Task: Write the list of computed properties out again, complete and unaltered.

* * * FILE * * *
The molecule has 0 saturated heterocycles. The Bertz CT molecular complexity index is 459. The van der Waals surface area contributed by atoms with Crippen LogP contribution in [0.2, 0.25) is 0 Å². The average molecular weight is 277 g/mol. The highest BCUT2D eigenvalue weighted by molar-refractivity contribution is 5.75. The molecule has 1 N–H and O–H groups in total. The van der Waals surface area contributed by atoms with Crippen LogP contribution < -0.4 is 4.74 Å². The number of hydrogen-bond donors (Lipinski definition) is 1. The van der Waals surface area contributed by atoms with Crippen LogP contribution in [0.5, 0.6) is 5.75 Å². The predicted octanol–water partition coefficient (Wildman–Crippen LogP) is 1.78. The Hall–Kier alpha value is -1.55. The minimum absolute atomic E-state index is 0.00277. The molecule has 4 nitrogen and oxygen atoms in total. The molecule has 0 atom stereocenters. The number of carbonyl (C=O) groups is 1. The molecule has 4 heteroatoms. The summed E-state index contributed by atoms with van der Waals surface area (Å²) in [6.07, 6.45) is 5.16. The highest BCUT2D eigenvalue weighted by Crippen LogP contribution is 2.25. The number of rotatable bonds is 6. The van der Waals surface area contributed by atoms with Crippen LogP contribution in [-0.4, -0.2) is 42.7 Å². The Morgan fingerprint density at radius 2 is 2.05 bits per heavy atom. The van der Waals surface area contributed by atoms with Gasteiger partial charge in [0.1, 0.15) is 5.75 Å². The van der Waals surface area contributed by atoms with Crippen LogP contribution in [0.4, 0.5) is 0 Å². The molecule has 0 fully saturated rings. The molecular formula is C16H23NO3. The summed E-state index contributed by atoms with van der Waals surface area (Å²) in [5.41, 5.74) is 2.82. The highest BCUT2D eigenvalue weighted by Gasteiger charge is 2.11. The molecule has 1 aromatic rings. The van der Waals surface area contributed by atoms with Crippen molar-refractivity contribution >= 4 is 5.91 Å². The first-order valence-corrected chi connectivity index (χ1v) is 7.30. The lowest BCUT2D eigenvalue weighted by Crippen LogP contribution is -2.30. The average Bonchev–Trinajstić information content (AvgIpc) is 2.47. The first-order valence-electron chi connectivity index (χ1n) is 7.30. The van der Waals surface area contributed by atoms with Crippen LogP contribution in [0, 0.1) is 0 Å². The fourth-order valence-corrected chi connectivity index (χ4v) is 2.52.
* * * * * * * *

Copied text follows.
The molecule has 0 saturated heterocycles. The Bertz CT molecular complexity index is 459. The van der Waals surface area contributed by atoms with Crippen LogP contribution in [0.2, 0.25) is 0 Å². The average molecular weight is 277 g/mol. The highest BCUT2D eigenvalue weighted by molar-refractivity contribution is 5.75. The molecule has 1 N–H and O–H groups in total. The van der Waals surface area contributed by atoms with Crippen LogP contribution < -0.4 is 4.74 Å². The number of hydrogen-bond donors (Lipinski definition) is 1. The van der Waals surface area contributed by atoms with Crippen LogP contribution in [0.5, 0.6) is 5.75 Å². The predicted octanol–water partition coefficient (Wildman–Crippen LogP) is 1.78. The Hall–Kier alpha value is -1.55. The minimum absolute atomic E-state index is 0.00277. The molecule has 4 nitrogen and oxygen atoms in total. The molecule has 0 atom stereocenters. The number of carbonyl (C=O) groups is 1. The molecule has 4 heteroatoms. The summed E-state index contributed by atoms with van der Waals surface area (Å²) in [6.07, 6.45) is 5.16. The highest BCUT2D eigenvalue weighted by Crippen LogP contribution is 2.25. The number of rotatable bonds is 6. The van der Waals surface area contributed by atoms with Crippen LogP contribution in [-0.4, -0.2) is 42.7 Å². The Morgan fingerprint density at radius 2 is 2.05 bits per heavy atom. The van der Waals surface area contributed by atoms with Gasteiger partial charge in [0.1, 0.15) is 5.75 Å². The van der Waals surface area contributed by atoms with Crippen LogP contribution in [0.4, 0.5) is 0 Å². The molecule has 0 fully saturated rings. The molecular formula is C16H23NO3. The summed E-state index contributed by atoms with van der Waals surface area (Å²) in [5.41, 5.74) is 2.82. The highest BCUT2D eigenvalue weighted by Gasteiger charge is 2.11. The molecule has 1 aromatic rings. The van der Waals surface area contributed by atoms with Crippen molar-refractivity contribution >= 4 is 5.91 Å². The first-order valence-corrected chi connectivity index (χ1v) is 7.30. The lowest BCUT2D eigenvalue weighted by Crippen LogP contribution is -2.30. The average Bonchev–Trinajstić information content (AvgIpc) is 2.47. The first-order valence-electron chi connectivity index (χ1n) is 7.30. The van der Waals surface area contributed by atoms with Crippen LogP contribution in [0, 0.1) is 0 Å². The fourth-order valence-corrected chi connectivity index (χ4v) is 2.52.